“Call me if you will change your mind”

This is a sentence I overheard in the shop this morning, spoken with what vaguely seemed like an Eastern-European accent. It sounds weird because it is ungrammatical in English. To make it good, you’d have to change the future tense “when you will change” to the present tense “when you change”. It reminded me of how often non-native speakers get their tenses wrong in English.

The reason why this happens so often is that in many European languages, you actually do use the future tense in such sentences. See for example Czech:

Zavolej mi, jestli si to rozmyslíš.
Call me if you “will” change your mind.

The (reflexive) verb “rozmyslet si” (to change one’s mind) is here in the future tense. English, on other hand, always uses the present tense in such situations. Here are a couple more examples.


If you see the doctor, tell him I was looking for him.
If I need transport, will you be on stand-by?
We’ll only operate if it becomes absolutely necessary.
If she doesn’t like the gift, you’ll be in trouble.


Drop by when you’re in town!
I don’t know what I’ll do when the money runs out.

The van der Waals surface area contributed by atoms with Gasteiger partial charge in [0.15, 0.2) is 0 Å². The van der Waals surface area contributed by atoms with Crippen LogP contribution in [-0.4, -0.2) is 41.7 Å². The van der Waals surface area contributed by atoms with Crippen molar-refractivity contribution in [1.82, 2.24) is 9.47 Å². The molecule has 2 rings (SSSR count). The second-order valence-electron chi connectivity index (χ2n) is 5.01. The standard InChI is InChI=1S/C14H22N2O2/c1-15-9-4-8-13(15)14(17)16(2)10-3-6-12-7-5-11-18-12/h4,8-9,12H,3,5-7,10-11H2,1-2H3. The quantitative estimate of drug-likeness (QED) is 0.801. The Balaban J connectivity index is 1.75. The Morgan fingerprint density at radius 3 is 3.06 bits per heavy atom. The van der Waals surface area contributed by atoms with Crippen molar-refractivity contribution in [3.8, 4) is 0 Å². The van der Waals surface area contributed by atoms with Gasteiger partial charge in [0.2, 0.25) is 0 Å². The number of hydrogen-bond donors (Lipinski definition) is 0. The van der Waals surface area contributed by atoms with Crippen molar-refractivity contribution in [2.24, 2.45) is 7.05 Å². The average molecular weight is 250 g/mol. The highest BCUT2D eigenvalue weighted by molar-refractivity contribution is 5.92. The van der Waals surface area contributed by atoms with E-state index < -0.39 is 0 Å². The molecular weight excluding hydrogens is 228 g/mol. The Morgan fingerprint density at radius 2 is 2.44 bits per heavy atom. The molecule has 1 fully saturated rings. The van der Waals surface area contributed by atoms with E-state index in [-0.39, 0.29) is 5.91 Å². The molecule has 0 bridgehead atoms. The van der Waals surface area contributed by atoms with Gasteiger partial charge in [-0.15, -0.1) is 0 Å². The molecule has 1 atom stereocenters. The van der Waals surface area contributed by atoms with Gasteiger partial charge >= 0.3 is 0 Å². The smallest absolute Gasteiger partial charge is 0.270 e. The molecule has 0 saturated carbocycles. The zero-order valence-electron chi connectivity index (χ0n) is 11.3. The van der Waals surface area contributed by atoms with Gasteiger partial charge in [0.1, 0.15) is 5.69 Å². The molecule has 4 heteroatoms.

You’ll be sorry when I’m rich and famous.
You’re all invited to stay when I have my own house one day.

Habits from your first language are sometimes hard to get rid of and that’s why you so often hear “foreigners” say things like “if you will see the doctor” and “when you’ll be in town”.

For somebody coming from a language like Czech, it is strange that one should use the present tense here. Learners often object that it is “illogical” because the expression after the “if” or “when” clearly refers to future time: “if, in the future, you change your mind, call me”. Therefore one should “logically” use the future tense.

Well, “logically”, maybe. But languages aren’t necessarily logical – and what does it mean for a language to be logical, anyway? Time and tense are not the same thing. Time is a phenomenon of semantics (the “what you mean”) while tense is a phenomenon of syntax (the “how you glue words together”) and they are not required to correspond to each other exactly. In fact, it is common in many languages to use the “wrong” tense sometimes, such as when one refers to the future with the present tense: “I am not available tomorrow” and so on. This particular way of using the present tense to talk about the future exists in all languages I know of and nobody even notices how “illogical” it is.